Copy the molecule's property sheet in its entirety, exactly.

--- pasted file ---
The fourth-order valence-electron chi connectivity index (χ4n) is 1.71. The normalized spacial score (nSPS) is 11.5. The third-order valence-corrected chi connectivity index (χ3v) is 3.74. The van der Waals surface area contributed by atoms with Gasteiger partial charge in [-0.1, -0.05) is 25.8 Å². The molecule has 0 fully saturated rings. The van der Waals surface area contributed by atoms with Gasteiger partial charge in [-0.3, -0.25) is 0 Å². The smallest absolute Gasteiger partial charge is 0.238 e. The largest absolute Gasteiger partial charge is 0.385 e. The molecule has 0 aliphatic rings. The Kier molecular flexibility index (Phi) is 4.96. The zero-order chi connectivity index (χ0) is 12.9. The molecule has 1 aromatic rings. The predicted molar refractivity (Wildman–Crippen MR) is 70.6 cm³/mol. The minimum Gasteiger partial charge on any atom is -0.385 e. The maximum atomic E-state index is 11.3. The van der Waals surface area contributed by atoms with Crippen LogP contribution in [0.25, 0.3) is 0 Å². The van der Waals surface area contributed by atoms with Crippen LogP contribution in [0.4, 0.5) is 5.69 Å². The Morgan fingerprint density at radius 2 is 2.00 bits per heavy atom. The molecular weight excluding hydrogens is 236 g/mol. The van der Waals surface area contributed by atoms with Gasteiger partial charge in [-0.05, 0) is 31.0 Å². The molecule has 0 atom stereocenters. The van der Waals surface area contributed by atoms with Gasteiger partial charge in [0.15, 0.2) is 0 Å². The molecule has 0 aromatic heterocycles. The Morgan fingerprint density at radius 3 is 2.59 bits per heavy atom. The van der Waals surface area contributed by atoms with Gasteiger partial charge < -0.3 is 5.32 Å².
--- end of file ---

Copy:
The fourth-order valence-electron chi connectivity index (χ4n) is 1.71. The normalized spacial score (nSPS) is 11.5. The third-order valence-corrected chi connectivity index (χ3v) is 3.74. The van der Waals surface area contributed by atoms with Gasteiger partial charge in [-0.1, -0.05) is 25.8 Å². The molecule has 0 fully saturated rings. The van der Waals surface area contributed by atoms with Gasteiger partial charge in [-0.3, -0.25) is 0 Å². The smallest absolute Gasteiger partial charge is 0.238 e. The largest absolute Gasteiger partial charge is 0.385 e. The molecule has 0 aliphatic rings. The Kier molecular flexibility index (Phi) is 4.96. The zero-order chi connectivity index (χ0) is 12.9. The molecule has 1 aromatic rings. The predicted molar refractivity (Wildman–Crippen MR) is 70.6 cm³/mol. The minimum Gasteiger partial charge on any atom is -0.385 e. The maximum atomic E-state index is 11.3. The van der Waals surface area contributed by atoms with Crippen LogP contribution in [0.25, 0.3) is 0 Å². The van der Waals surface area contributed by atoms with Crippen LogP contribution in [0.4, 0.5) is 5.69 Å². The Morgan fingerprint density at radius 2 is 2.00 bits per heavy atom. The molecular weight excluding hydrogens is 236 g/mol. The van der Waals surface area contributed by atoms with Gasteiger partial charge in [-0.05, 0) is 31.0 Å². The molecule has 0 atom stereocenters. The van der Waals surface area contributed by atoms with Gasteiger partial charge in [0.15, 0.2) is 0 Å². The molecule has 0 aromatic heterocycles. The Morgan fingerprint density at radius 3 is 2.59 bits per heavy atom. The van der Waals surface area contributed by atoms with Gasteiger partial charge < -0.3 is 5.32 Å².